A STRONG VOTARY of constitutional morality, Chief Justice of India D Y Chandrachud has said the doctrine should not be rejected just “because it may sometimes be in tension with existing social practices”.
Responding to a query on the likely contradictions that may arise while examining Indian cultural practices through the prism of constitutional morality, especially with some arguing the Constitution itself is borrowed text, CJI Chandrachud said “certain constitutional values are universally accepted” and that the framers of the Constitution consciously incorporated provisions adopted from other jurisdictions and “modified them to suit the Indian conditions”.
In an interview to The Indian Express, Chandrachud, who completed a year on November 9 as the Chief Justice of India, said, “We must recognise that the Constitution itself sought to reform social practices to ensure citizens were not dominated on the sites of religion, caste, ethnicity or other cultural markers.”
“There are many provisions in the Indian Constitution which are unique to India such as the abolition of untouchability or the content of the Directive Principles of State Policy (DPSPs). The DPSPs include obligations on the government to legislate for free legal aid, local governance through panchayats, and the protection of the environment,” he said.
Even after the Constitution was framed, it has been amended over a hundred times, Chandrachud pointed out. “Multiple generations of Indians, through Parliament, have given voice to their own aspirations for the Constitution through the amendment process. For example, entire governmental structures such as the Panchayats and the GST Council have been created through constitutional amendment alone and are uniquely Indian,” he said.
Keeping these facts in mind, one must understand the Indian Constitution as a document which imbibes universal constitutional values, while at the same time continually adjusting those principles to address the problems facing India, he said. It is a document conceived, adopted, amended, and continually operated by Indians, he added.
In certain situations, Chandrachud said, the adoption of the Constitution no doubt marked a tectonic shift which demanded a re-thinking of Indian societal practices. “But we should not reject constitutional morality because it may sometimes be in tension with existing social practices. We must recognise that the constitution itself sought to reform social practices to ensure the citizens were not dominated on the sites of religion, caste, ethnicity or other cultural markers,” he said.
The CJI said that “the Supreme Court Collegium has clearly laid down ‘diversity’ as one of the factors to consider” in the matter of appointment of judges. “This includes gender, caste, and regional diversity from the various High Courts”, he said adding “we have tried to balance diversity with the all-India seniority of the judges”.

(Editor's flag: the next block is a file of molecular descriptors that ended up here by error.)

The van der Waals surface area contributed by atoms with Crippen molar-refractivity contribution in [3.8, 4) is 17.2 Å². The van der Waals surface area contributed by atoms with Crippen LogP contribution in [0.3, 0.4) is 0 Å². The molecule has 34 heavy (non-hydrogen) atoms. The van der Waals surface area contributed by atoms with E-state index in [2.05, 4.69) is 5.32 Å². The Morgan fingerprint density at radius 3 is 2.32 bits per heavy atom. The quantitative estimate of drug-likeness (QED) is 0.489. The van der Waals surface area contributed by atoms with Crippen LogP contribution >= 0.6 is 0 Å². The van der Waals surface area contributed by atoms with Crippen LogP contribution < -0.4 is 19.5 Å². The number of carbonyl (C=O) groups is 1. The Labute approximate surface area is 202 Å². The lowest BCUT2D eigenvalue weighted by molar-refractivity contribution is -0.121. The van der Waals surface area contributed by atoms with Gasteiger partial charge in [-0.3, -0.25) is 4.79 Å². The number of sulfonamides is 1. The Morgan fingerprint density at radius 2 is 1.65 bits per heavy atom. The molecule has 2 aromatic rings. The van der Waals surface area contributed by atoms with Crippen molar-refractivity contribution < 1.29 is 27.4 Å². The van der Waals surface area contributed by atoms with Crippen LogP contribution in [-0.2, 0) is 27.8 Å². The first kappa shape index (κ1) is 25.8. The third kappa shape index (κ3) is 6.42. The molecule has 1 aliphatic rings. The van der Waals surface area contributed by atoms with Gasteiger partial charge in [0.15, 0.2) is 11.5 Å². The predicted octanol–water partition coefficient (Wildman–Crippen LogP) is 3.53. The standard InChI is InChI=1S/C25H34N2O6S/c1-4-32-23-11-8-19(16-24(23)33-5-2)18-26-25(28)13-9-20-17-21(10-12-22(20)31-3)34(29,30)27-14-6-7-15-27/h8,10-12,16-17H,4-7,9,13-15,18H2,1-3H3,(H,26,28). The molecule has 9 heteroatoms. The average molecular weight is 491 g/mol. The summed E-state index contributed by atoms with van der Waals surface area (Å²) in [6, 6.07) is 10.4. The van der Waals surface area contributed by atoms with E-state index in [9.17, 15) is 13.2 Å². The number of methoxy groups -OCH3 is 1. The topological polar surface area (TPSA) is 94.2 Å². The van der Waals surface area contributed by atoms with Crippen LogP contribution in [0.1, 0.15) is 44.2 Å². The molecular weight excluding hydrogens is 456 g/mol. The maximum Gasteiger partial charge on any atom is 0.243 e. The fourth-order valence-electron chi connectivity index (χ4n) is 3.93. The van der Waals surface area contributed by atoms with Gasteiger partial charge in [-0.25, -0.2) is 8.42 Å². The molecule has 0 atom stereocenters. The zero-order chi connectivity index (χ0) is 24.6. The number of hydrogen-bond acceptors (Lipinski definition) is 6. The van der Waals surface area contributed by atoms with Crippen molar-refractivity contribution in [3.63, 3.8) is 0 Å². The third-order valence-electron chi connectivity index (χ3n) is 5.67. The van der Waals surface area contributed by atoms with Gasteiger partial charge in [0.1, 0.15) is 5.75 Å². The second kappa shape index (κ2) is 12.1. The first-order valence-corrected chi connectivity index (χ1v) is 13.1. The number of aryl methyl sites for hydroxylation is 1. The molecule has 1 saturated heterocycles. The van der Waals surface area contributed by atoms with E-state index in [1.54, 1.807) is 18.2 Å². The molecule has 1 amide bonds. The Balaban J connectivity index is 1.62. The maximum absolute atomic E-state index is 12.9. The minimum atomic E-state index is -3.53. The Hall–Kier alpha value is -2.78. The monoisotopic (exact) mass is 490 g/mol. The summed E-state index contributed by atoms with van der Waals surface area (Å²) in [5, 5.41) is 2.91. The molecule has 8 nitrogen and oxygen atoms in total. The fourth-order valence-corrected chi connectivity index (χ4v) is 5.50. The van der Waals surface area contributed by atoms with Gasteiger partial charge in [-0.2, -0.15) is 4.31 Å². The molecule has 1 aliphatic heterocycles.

CJI Chandrachud noted that for many years, the Bar was, unfortunately, the sole preserve of men and “this is reflected by the limited presence of women amongst the senior High Court Judges”. This “paradigm is changing in the judiciary”, he said, citing the recent results of judicial service examinations in many states.
“As the demographics of the legal profession change, we will continue to see more diversity. But the task of today is to ensure that we do not fail the exceptional candidates who have battled against the incredible prejudices of gender, religion, and caste, to rise to the level of Judges of the High Courts,” CJI Chandrachud said.
Asked whether his recent statement that courts have become an important centre for social dialogue indicates a diminishing role of Parliament in promoting such dialogue, the CJI said, “Parliament and the Court have different institutional structures and different powers. There are sometimes issues which require intervention of the Court. For example, Parliament passes legislation that can bring about important social changes, but it is not designed to stop individual cases of rights violations. Citizens will always choose their forum of redress based on the institution’s role and capabilities.”
According to him, often “the Court and Parliament work in a complementary fashion”. Citing the example of the Vishakha guidelines against sexual harassment at workplace issued by the SC which later became law, he said “In that way, both Parliament and Judiciary facilitate a social dialogue but also speak to each other. Citizens may approach the Courts to act as a mediator in their quest for their rights. In those cases, the Supreme Court has asked questions from the government to enable citizens to seek redressal of their issues. However, courts are also bound by institutional boundaries laid down in the Constitution.”